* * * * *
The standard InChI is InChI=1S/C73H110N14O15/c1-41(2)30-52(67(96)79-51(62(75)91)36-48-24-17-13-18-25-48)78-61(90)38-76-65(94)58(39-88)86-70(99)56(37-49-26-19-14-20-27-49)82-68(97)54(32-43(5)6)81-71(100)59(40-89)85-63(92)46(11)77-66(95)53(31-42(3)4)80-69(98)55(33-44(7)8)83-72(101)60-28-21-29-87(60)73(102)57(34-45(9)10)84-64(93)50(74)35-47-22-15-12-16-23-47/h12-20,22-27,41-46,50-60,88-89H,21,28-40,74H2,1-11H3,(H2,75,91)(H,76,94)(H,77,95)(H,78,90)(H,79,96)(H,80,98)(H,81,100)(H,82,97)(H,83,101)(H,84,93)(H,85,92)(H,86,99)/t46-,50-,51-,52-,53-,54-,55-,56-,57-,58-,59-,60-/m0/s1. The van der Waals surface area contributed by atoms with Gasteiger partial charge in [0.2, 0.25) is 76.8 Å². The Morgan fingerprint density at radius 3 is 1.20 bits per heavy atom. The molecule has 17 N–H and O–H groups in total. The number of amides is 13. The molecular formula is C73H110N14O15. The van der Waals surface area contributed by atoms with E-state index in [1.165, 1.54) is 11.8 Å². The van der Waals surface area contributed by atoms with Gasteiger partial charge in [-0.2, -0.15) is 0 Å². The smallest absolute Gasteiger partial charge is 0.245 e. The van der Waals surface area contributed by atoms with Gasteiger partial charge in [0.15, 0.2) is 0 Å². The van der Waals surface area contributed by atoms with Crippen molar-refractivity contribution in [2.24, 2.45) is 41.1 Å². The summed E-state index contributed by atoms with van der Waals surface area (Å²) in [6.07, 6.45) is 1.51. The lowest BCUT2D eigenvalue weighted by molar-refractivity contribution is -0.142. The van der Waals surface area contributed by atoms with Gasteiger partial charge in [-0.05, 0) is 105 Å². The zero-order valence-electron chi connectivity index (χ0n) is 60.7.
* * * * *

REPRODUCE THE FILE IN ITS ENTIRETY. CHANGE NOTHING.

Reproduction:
The standard InChI is InChI=1S/C73H110N14O15/c1-41(2)30-52(67(96)79-51(62(75)91)36-48-24-17-13-18-25-48)78-61(90)38-76-65(94)58(39-88)86-70(99)56(37-49-26-19-14-20-27-49)82-68(97)54(32-43(5)6)81-71(100)59(40-89)85-63(92)46(11)77-66(95)53(31-42(3)4)80-69(98)55(33-44(7)8)83-72(101)60-28-21-29-87(60)73(102)57(34-45(9)10)84-64(93)50(74)35-47-22-15-12-16-23-47/h12-20,22-27,41-46,50-60,88-89H,21,28-40,74H2,1-11H3,(H2,75,91)(H,76,94)(H,77,95)(H,78,90)(H,79,96)(H,80,98)(H,81,100)(H,82,97)(H,83,101)(H,84,93)(H,85,92)(H,86,99)/t46-,50-,51-,52-,53-,54-,55-,56-,57-,58-,59-,60-/m0/s1. The van der Waals surface area contributed by atoms with Gasteiger partial charge in [0.2, 0.25) is 76.8 Å². The Morgan fingerprint density at radius 3 is 1.20 bits per heavy atom. The molecule has 17 N–H and O–H groups in total. The number of amides is 13. The molecular formula is C73H110N14O15. The van der Waals surface area contributed by atoms with E-state index in [1.165, 1.54) is 11.8 Å². The van der Waals surface area contributed by atoms with Gasteiger partial charge in [-0.2, -0.15) is 0 Å². The smallest absolute Gasteiger partial charge is 0.245 e. The van der Waals surface area contributed by atoms with Gasteiger partial charge in [0.15, 0.2) is 0 Å². The van der Waals surface area contributed by atoms with Crippen molar-refractivity contribution in [2.24, 2.45) is 41.1 Å². The summed E-state index contributed by atoms with van der Waals surface area (Å²) in [6.07, 6.45) is 1.51. The lowest BCUT2D eigenvalue weighted by molar-refractivity contribution is -0.142. The van der Waals surface area contributed by atoms with Gasteiger partial charge in [-0.05, 0) is 105 Å². The zero-order valence-electron chi connectivity index (χ0n) is 60.7.